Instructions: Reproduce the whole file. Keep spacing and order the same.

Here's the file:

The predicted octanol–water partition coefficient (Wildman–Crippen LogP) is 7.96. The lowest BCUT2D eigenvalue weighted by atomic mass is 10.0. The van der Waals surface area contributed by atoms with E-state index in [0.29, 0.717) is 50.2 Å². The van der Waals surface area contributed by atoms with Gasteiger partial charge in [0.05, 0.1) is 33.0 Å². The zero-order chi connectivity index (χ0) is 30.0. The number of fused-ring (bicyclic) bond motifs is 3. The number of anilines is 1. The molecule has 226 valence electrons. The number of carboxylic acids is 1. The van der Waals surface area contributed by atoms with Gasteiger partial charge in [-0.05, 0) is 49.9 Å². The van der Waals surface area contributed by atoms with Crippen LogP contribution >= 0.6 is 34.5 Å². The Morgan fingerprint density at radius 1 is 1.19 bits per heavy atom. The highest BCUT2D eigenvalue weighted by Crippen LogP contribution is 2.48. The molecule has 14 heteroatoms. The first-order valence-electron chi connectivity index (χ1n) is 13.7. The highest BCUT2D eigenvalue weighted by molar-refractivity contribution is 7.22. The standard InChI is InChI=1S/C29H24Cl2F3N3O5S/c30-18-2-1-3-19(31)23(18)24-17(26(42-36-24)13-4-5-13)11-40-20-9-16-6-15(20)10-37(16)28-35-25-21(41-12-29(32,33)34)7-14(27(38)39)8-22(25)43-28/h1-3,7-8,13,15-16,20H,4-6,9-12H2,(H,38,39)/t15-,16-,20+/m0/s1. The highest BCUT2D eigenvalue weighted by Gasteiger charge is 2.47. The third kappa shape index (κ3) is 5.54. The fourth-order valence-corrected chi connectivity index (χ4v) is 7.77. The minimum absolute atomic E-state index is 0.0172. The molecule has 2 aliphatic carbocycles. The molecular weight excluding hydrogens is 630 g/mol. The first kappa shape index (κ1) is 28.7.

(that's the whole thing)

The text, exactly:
The predicted octanol–water partition coefficient (Wildman–Crippen LogP) is 7.96. The lowest BCUT2D eigenvalue weighted by atomic mass is 10.0. The van der Waals surface area contributed by atoms with E-state index in [0.29, 0.717) is 50.2 Å². The van der Waals surface area contributed by atoms with Gasteiger partial charge in [0.05, 0.1) is 33.0 Å². The zero-order chi connectivity index (χ0) is 30.0. The number of fused-ring (bicyclic) bond motifs is 3. The number of anilines is 1. The molecule has 226 valence electrons. The number of carboxylic acids is 1. The van der Waals surface area contributed by atoms with Gasteiger partial charge in [-0.05, 0) is 49.9 Å². The van der Waals surface area contributed by atoms with Crippen LogP contribution >= 0.6 is 34.5 Å². The Morgan fingerprint density at radius 1 is 1.19 bits per heavy atom. The highest BCUT2D eigenvalue weighted by Crippen LogP contribution is 2.48. The molecule has 14 heteroatoms. The first-order valence-electron chi connectivity index (χ1n) is 13.7. The highest BCUT2D eigenvalue weighted by molar-refractivity contribution is 7.22. The standard InChI is InChI=1S/C29H24Cl2F3N3O5S/c30-18-2-1-3-19(31)23(18)24-17(26(42-36-24)13-4-5-13)11-40-20-9-16-6-15(20)10-37(16)28-35-25-21(41-12-29(32,33)34)7-14(27(38)39)8-22(25)43-28/h1-3,7-8,13,15-16,20H,4-6,9-12H2,(H,38,39)/t15-,16-,20+/m0/s1. The highest BCUT2D eigenvalue weighted by Gasteiger charge is 2.47. The third kappa shape index (κ3) is 5.54. The fourth-order valence-corrected chi connectivity index (χ4v) is 7.77. The minimum absolute atomic E-state index is 0.0172. The molecule has 2 aliphatic carbocycles. The molecular weight excluding hydrogens is 630 g/mol. The first kappa shape index (κ1) is 28.7.